Corporate Law Update: 19 - 25 February 2022

25 February 2022

In this week’s update: guidance on the new regime for climate-related financial disclosures, new recommendations for promoting gender balance in large companies, corporate governance reporting by large private companies, the PLSA’s 2022 voting guidelines and a consultation on changes to vertical block exemptions.

Government publishes new guidance on mandatory climate reporting

The Government has published new non-binding guidance for organisations to assist them with complying with the new statutory regime for making climate-related financial disclosures.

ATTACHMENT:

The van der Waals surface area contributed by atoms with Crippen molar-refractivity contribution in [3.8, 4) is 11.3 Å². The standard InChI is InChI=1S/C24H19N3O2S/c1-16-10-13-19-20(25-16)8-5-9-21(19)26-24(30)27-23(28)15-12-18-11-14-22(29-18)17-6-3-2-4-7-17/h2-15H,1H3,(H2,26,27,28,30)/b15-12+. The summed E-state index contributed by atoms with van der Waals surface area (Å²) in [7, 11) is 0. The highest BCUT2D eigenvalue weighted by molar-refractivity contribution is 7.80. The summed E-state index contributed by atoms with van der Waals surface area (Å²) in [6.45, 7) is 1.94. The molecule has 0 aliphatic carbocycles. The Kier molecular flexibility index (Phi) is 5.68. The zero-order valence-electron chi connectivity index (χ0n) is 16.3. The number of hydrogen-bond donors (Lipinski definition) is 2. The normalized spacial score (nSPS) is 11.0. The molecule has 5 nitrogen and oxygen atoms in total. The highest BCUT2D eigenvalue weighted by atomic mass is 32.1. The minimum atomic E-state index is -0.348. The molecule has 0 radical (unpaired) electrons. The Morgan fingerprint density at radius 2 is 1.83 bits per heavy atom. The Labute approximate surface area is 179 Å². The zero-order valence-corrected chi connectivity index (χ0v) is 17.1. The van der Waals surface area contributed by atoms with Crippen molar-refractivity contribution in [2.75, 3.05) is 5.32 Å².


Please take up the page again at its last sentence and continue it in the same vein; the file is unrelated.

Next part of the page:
Under the new regime, certain companies and LLPs with more than 500 employees must make climate-related financial disclosures based on the specific recommendations in the Final Report of the Financial Stability Board’s Taskforce on Climate-related Financial Disclosures (the TCFD Recommendations). This includes, among other things, scenario analysis.

The regime applies to financial years beginning on or after 6 April 2022, meaning we will see the first disclosures sometime in 2023.

For more information on the regime, you can read our separate summary piece.

The guidance includes the following interesting points.

  • Group reporting. Reporting should be at the “group level” where an entity is within a group. The guidance confirms this and notes that subsidiaries whose activities are included in a consolidated group report need not report individually. This includes where the parent is established overseas, provided its consolidated report contains the required information.